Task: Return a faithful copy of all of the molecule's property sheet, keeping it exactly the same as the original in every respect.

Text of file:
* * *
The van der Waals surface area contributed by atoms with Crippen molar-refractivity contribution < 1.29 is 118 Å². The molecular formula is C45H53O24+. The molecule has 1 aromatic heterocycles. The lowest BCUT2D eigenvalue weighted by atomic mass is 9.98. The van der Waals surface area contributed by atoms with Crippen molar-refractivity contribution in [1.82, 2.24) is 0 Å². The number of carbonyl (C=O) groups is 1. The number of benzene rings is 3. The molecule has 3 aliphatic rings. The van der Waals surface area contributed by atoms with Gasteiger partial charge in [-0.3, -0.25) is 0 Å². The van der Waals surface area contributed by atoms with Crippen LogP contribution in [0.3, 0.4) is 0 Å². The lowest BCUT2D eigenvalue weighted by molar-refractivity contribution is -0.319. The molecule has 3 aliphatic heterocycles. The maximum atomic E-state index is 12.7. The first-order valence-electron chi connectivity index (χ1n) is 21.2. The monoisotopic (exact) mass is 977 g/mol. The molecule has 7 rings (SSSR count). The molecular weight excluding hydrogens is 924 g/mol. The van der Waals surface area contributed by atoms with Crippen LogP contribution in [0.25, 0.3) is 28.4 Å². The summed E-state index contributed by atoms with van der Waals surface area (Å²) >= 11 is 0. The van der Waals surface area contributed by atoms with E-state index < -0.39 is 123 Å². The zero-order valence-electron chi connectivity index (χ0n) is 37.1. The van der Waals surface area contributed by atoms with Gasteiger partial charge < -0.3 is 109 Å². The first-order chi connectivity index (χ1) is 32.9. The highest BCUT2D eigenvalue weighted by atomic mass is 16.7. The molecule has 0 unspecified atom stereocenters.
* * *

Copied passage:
The van der Waals surface area contributed by atoms with Crippen molar-refractivity contribution < 1.29 is 118 Å². The molecular formula is C45H53O24+. The molecule has 1 aromatic heterocycles. The lowest BCUT2D eigenvalue weighted by atomic mass is 9.98. The van der Waals surface area contributed by atoms with Crippen molar-refractivity contribution in [1.82, 2.24) is 0 Å². The number of carbonyl (C=O) groups is 1. The number of benzene rings is 3. The molecule has 3 aliphatic rings. The van der Waals surface area contributed by atoms with Gasteiger partial charge in [-0.3, -0.25) is 0 Å². The van der Waals surface area contributed by atoms with Crippen LogP contribution in [0.3, 0.4) is 0 Å². The lowest BCUT2D eigenvalue weighted by molar-refractivity contribution is -0.319. The molecule has 3 aliphatic heterocycles. The maximum atomic E-state index is 12.7. The first-order valence-electron chi connectivity index (χ1n) is 21.2. The monoisotopic (exact) mass is 977 g/mol. The molecule has 7 rings (SSSR count). The molecular weight excluding hydrogens is 924 g/mol. The van der Waals surface area contributed by atoms with Crippen LogP contribution in [0.25, 0.3) is 28.4 Å². The summed E-state index contributed by atoms with van der Waals surface area (Å²) >= 11 is 0. The van der Waals surface area contributed by atoms with E-state index < -0.39 is 123 Å². The zero-order valence-electron chi connectivity index (χ0n) is 37.1. The van der Waals surface area contributed by atoms with Gasteiger partial charge < -0.3 is 109 Å². The first-order chi connectivity index (χ1) is 32.9. The highest BCUT2D eigenvalue weighted by atomic mass is 16.7. The molecule has 0 unspecified atom stereocenters.